A federal judge on Monday denied CMS' request to modify and stay a prior ruling that struck down cuts to Medicare payment rates for off-campus hospital facilities.
Background: Federal judge strikes down Medicare's site-neutral payment rule
HHS' site-neutral payment rule, which took effect Jan. 1, contains several policy updates intended to address payment differences between different sites of service. Before the final rule took effect, CMS generally paid more for clinic visits conducted in the hospital outpatient (HOPD) setting than those conducted in the physician office setting.
However, under CMS' Hospital Outpatient Prospective Payment System (OPPS) and Ambulatory Surgical Center Payment System final rule for calendar year (CY) 2019, the agency outlined its plan to shift payments for services provided at off-campus hospital outpatient departments (HOPD) to match those for clinical visits that it pays under Medicare's Physician Fee Schedule. CMS was implementing the payment reduction over a two-year period by:
- Reducing the payments for routine clinical visits to off-campus HOPDs by 30% in CY 2019 compared with CY 2018, bringing Medicare payments down to $81 for such visits and beneficiary copays down to $16; and
- Reducing the payments by 60% in CY 2020 compared with CY 2018, bringing Medicare payments down to $46 for such visits and beneficiary copays down to $9.
CMS estimated the change would save Medicare about $380 million in 2019 and $760 million in 2020.
However, the American Hospital Association (AHA), the Association of American Medical Colleges (AAMC), and three independent health systems in December 2018 filed a lawsuit seeking to block the Trump administration from implementing the site-neutral payment policy, claiming the final rule exceeds CMS' statutory authority and violates Congress' intent. The lawsuit also argued that the policy would result in "serious reductions to Medicare payment rates" and could cause hospitals to eliminate services, which would restrict health care access for patients with complex needs.
In January, 38 hospitals—including Montefiore Health System, Atrium Health, the University of Virginia Medical Center, and Vanderbilt University Medical Center—filed a separate lawsuit in the U.S. District Court for the District of Columbia that similarly claimed HHS Secretary Alex Azar overstepped his authority when he finalized the new policy, and that the move conflicted with Congress' intent. The lawsuit centers on Section 603 of the Bipartisan Budget Act of 2015, which exempted off-campus hospital departments from site-neutral payment policies. The hospitals in the lawsuit alleged that the final rule is "irrational … and a blatant attempt to circumvent the will of Congress clearly expressed in Section 603."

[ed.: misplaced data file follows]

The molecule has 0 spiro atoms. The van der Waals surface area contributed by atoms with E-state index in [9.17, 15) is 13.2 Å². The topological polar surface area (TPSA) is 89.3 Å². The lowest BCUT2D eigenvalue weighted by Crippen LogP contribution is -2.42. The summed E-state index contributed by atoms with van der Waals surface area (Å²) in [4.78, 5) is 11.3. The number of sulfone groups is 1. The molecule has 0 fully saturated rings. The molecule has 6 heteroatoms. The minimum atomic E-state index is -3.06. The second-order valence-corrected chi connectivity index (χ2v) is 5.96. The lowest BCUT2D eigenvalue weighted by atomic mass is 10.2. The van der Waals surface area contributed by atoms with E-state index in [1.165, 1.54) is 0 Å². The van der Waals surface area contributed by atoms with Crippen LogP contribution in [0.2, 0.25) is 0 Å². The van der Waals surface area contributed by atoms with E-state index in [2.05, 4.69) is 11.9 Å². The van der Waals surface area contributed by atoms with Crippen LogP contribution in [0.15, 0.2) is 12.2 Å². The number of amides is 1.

The hospitals also argued that services provided in HOPD settings cost more than those provided in physicians' offices, because hospitals have to meet stricter regulatory requirements and offer more services than physician offices.
The plaintiffs ultimately consolidated the two lawsuits into one suit.
The administration, meanwhile, has argued that CMS had the authority to implement the payment cuts as a method for controlling unnecessary increases in hospital use.
But U.S. District Judge Rosemary Collyer last month sided with hospitals and overturned the final rule, saying the administration had overstepped its authority when by finalizing the policy. Collyer did not order CMS to pay the hospitals the amounts withheld from them under the final rule, but she asked hospitals and CMS to develop a joint status report by Oct. 1 to help her determine whether she needs further briefings to decide what remedies are needed in the case.
According to FierceHealthcare, CMS in a court filing earlier this month asked Collyer to issue a 60-day stay of her ruling, arguing that Collyer's ruling was not reasonable because "there remains considerable doubt over the correct legal outcome." The agency added that it would have no simple way to recoup overpayments if it is required to pay HOPDs "at a higher payment rate now and then ultimately prevails [in the case] on any appeal."
In addition, CMS argued that it no longer has a methodology for paying HOPDs because Collyer struck down that methodology when she vacated the HOPD payment portion of the final rule. As such, CMS said Collyer should stay her ruling to allow the agency time to decide whether it should appeal her ruling.
Collyer denies CMS' requests
Collyer disagreed with CMS' arguments and denied the agency's request for a stay. She wrote that CMS still has a methodology to pay HOPDs because the agency had developed underlying OPPS payment rates for such providers, and then added a rate reduction. Therefore, CMS could use the underlying OPPS payment rates to pay HOPDs, she wrote.
Collyer added that judges typically grant stays only when an applicant can demonstrate that it has a strong chance of winning on appeal, would be irreparably harmed, and is protecting public interest, as well as when the ruling also would affect other parties. She wrote, "At most, CMS has only hinted at irreparable harm," and "has completely ignored the other factors. Without more, CMS has not satisfied its burden."
Groups and providers involved in the lawsuit praised Collyer's latest ruling.
Melinda Hatton, general counsel for AHA, in a statement said the group "expects CMS to comply with [the latest] order and promptly repay the impacted hospitals to support the work they do for the patients they serve."
CMS said it does not comment on pending lawsuits, FierceHealthcare reports.
According to Axios' "Vitals," CMS in its proposed OPPS rule for CY 2020, which the agency must finalize by Nov. 1, has called for expanding site-neutral payments (King, FierceHealthcare, 10/21; Gooch, Becker's Hospital CFO Report, 10/21; Stein, Inside Health Policy, 10/21 [subscription required]; AHA News, 10/21; Owens, "Vitals," Axios, 10/22).